Commenting on the study, Dr Andrew Futreal, Department Chair of GenomicMedicine at MD Anderson Cancer Center said, "The scale of this global studyis impressive. It reveals that the usage of alternate promoters is a commonfeature of many cancer types. These findings will inspire more research intowhat controls this switching, and how we can use this information to improveoutcomes for cancer patients."
Prof Patrick Tan, co-senior author, Executive Director of the GIS, and afaculty member of Duke-NUS and Cancer Science Institute Singapore (CSI),said, "RNA-profiling is very frequently used in medical research. By usingproActiv, scientists will be able to identify promoters without any additionalexperimental cost, which makes this very interesting to many research groupsworldwide and opens the possibilities to explore alternative promoters in otherdiseases." With the aim of advancing research in the wider scientificcommunity, the team has deposited proActiv into the public domain, where itis free to use for other academic researchers.
The findings highlight that a promoter is a biomarker for cancer, but this doesnot imply that promoters cause a more severe form of cancer. "We have yet todetermine if these promoters act like an emergency sign that is turned onbecause of a fire, or if these promoters are the fire itself," added Dr Göke. Forthe GIS team in Singapore, the study is the first step towards many newpossibilities to explore these questions, and to better understand the role ofour genes in cancer.
Notes to Editor:
The research findings described in this media release can be found in the scientific journal Cell (DOI: 10.1016/j.cell.2019.08.018), under the title, "A Pan-Cancer Transcriptome Analysis Reveals Pervasive Regulation through Alternative Promoters" by Deniz Demircioğlu1,2, Engin Cukuroglu1, Martin Kindermans1, Tannistha Nandi1, Claudia Calabrese3,4,20, Nuno A. Fonseca3,5,20, André Kahles6,7,8,9,10,20, Kjong-Van Lehmann6,8,9,10,20, Oliver Stegle3,4,11, Alvis Brazma3,21, Angela N. Brooks12,21, Gunnar Rätsch6,7,8,9,10,13,21, Patrick Tan14,15,16,17,18,19,22, Jonathan Göke1,18,22,23.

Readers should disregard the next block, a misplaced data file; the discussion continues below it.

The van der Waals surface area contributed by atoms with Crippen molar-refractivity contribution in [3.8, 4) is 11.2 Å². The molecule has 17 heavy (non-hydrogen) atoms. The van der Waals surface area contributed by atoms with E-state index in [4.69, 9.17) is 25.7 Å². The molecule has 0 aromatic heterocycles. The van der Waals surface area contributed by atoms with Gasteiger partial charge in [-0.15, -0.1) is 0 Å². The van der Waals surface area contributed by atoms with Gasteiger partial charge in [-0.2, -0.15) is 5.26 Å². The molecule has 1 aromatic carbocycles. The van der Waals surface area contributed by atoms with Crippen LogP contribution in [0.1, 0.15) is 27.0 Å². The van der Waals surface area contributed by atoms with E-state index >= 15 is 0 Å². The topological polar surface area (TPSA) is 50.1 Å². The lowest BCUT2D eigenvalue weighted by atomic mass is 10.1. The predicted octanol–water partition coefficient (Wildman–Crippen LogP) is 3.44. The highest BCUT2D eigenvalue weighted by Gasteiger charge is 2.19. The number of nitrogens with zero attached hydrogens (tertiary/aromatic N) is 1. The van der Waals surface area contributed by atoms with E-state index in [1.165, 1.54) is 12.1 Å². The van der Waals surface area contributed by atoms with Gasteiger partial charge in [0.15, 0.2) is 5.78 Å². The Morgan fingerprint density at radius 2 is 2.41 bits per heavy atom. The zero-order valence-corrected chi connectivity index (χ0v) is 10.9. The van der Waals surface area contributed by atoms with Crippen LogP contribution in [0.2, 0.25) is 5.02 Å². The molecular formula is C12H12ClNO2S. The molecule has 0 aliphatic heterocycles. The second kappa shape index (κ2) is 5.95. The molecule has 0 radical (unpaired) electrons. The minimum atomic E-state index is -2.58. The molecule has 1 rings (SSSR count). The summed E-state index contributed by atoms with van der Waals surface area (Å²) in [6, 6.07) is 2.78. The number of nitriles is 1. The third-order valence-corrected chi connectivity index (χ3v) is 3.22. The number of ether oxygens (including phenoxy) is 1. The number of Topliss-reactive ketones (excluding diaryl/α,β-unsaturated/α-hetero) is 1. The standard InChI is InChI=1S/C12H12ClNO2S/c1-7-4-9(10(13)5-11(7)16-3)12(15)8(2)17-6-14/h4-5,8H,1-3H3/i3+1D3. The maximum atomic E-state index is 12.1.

1. Computational and Systems Biology, Genome Institute of Singapore, Singapore 138672, Singapore
2. School of Computing, National University of Singapore, Singapore 117417, Singapore
3. European Molecular Biology Laboratory, European Bioinformatics Institute (EMBL-EBI), Wellcome Genome Campus, Hinxton, Cambridgeshire CB10 1SD, UK
4. Genome Biology Unit, European Molecular Biology Laboratory (EMBL), Heidelberg, 69117, Germany
5. CIBIO/InBIO - Research Center in Biodiversity and Genetic Resources, Universidade do Porto, Vairão 4485-601, Portugal
6. Department of Computer Science, ETH Zurich, Zurich, 8092 Switzerland
7. Department of Biology, ETH Zurich, Zurich 8093, Switzerland
8. Computational Biology Center, Memorial Sloan Kettering Cancer Center, New York, NY 10065, USA
9. SIB Swiss Institute of Bioinformatics, Lausanne 1015, Switzerland
10. Biomedical Informatics Research, University Hospital Zurich, Zurich 8091, Switzerland